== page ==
But before the days of Wolfenstein, Doom, and Quake, id Software got its start with Commander Keen. Commander Keen was a platformer game not at all unlike the extremely popular Super Mario Bros. that came before it; in fact, it has been suggested that Commander Keen was effectively a way for the PC gaming industry to leverage the success of platformers as spawned by Nintendo's popular franchise. Still, the similarities are very apparent, and in fact Commander Keen got its start (at least conceptually) as a developed direct PC port of Super Mario Bros. 3, a product Nintendo declined the opportunity to purchase when approached.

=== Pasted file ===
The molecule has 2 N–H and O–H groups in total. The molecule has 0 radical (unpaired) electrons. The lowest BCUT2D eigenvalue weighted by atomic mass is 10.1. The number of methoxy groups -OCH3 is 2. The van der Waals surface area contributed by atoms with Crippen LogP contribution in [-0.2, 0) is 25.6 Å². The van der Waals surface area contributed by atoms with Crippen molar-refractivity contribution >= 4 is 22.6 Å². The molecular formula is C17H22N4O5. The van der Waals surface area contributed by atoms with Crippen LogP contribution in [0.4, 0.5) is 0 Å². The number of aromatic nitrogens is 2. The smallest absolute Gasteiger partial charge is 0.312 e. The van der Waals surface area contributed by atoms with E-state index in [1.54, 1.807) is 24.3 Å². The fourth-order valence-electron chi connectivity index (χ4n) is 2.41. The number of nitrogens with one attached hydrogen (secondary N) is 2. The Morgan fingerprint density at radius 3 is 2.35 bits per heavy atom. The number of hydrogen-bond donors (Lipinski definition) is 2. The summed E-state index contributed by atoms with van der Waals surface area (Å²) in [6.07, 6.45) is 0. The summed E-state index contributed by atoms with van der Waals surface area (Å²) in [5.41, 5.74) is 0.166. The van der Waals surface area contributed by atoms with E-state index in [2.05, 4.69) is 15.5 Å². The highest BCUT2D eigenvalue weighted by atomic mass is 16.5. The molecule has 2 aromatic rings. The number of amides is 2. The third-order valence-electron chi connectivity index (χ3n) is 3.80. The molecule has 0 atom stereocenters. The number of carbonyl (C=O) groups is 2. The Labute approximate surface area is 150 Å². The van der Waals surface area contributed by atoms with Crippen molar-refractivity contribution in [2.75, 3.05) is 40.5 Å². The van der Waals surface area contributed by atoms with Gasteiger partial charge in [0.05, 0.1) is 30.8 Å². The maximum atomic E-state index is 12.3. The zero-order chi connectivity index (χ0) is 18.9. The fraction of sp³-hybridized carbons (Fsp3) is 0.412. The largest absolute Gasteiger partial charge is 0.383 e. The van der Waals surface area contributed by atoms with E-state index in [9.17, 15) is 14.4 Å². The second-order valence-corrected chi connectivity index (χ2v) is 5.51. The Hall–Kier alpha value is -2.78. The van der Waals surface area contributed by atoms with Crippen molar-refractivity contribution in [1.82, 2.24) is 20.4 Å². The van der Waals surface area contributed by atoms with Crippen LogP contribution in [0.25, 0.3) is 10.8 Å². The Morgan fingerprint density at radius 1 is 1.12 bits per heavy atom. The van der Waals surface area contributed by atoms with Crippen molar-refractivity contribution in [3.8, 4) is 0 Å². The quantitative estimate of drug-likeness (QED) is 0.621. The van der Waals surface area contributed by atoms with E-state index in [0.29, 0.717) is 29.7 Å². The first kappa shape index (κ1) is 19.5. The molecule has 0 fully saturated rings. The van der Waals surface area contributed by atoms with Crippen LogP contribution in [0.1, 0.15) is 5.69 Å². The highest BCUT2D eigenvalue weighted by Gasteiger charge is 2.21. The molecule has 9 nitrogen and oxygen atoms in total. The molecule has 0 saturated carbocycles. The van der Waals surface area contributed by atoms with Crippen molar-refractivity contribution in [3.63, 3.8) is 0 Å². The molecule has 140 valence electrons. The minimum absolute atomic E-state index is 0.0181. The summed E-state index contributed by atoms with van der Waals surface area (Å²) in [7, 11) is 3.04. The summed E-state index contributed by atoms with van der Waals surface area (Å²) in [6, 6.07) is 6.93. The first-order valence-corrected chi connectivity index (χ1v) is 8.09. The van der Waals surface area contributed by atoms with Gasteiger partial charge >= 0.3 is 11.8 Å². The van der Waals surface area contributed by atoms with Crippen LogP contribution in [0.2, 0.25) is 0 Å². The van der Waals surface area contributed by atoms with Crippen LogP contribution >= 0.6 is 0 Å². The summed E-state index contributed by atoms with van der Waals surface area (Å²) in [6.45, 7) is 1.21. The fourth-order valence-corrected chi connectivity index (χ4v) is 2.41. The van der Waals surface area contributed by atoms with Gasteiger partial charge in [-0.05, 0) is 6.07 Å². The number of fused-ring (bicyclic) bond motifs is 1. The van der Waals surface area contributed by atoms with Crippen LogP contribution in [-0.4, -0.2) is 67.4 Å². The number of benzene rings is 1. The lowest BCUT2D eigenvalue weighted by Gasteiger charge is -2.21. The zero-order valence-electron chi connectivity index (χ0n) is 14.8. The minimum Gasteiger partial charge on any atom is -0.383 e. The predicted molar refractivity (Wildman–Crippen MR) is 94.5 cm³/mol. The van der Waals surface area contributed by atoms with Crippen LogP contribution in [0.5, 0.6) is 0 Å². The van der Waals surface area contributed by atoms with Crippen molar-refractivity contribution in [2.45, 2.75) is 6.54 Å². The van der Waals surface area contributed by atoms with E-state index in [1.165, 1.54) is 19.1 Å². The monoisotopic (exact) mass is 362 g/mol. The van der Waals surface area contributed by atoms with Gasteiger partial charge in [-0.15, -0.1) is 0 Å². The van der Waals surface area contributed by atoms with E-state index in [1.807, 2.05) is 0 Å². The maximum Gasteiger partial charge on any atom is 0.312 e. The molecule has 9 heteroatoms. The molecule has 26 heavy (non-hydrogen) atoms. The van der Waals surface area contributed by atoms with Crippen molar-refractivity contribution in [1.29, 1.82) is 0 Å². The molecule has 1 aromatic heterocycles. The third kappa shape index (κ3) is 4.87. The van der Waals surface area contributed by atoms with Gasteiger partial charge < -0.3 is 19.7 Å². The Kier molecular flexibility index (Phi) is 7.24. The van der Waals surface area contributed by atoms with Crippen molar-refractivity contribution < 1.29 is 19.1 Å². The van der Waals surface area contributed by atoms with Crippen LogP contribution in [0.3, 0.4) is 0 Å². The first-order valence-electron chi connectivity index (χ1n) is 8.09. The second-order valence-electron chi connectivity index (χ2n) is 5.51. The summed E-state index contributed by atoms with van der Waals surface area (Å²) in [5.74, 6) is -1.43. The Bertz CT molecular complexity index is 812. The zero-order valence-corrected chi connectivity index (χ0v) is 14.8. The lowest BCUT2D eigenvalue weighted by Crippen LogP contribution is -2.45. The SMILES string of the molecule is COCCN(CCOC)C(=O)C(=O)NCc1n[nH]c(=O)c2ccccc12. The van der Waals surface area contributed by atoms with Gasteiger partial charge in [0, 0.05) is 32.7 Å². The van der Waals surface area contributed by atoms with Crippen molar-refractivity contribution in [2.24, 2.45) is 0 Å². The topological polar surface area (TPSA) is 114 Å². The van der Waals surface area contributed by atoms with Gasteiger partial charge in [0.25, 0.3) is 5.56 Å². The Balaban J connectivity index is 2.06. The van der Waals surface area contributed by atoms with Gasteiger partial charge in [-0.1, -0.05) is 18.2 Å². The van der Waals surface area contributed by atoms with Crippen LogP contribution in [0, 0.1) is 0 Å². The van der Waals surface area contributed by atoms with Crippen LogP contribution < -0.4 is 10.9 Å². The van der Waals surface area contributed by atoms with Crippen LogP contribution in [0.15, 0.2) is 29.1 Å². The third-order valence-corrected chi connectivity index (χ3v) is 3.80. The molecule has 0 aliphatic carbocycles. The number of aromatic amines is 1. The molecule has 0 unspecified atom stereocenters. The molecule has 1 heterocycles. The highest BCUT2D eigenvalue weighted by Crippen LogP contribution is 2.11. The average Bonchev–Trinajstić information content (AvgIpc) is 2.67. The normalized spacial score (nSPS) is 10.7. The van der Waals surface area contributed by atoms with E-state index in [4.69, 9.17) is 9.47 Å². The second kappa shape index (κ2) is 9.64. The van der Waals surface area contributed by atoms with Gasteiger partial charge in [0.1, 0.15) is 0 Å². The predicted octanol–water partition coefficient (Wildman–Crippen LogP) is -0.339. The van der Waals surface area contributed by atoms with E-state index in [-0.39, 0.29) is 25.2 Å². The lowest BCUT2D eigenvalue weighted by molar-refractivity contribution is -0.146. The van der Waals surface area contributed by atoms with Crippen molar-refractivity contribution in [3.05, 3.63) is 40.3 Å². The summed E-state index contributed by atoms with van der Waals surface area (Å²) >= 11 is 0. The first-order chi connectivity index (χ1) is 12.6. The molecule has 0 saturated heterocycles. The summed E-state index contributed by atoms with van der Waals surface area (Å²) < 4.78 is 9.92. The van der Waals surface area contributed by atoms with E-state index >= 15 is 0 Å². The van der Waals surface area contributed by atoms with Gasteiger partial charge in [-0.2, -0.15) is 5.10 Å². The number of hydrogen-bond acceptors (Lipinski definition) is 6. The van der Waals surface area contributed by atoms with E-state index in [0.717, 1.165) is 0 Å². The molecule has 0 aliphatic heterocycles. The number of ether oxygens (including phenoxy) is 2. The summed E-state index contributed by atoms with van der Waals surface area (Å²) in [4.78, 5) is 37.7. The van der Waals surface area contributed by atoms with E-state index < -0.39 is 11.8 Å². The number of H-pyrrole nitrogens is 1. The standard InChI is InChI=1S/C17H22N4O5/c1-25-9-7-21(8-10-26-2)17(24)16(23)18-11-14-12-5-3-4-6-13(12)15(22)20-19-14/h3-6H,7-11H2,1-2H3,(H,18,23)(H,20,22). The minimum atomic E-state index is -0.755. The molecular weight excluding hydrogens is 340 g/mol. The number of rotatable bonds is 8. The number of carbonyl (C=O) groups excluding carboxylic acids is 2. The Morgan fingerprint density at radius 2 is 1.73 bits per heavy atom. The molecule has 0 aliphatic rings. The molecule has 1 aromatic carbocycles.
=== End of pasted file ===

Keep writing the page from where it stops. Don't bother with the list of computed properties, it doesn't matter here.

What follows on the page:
Commander Keen wasn't merely a take-off on the Mario games, however; it provided its own significant improvements as well, most importantly the smooth-scrolling capability that visually set the game far apart from both other PC platformers and their console-based counterparts. The young company partnered with a developer, Apogee, to release the game to a large audience, laying the groundwork for the partnership that would make id Software's later releases so successful. This publishing partnership also led to one of the unique elements of the game, its episodic shareware model: players could typically play the first episode for free, while the next two episodes required payment. Based on its success (and, arguably, on the success of the company over the next several years), the game earned several sequels and, eventually, a Game Boy Color release, titled simply Commander Keen.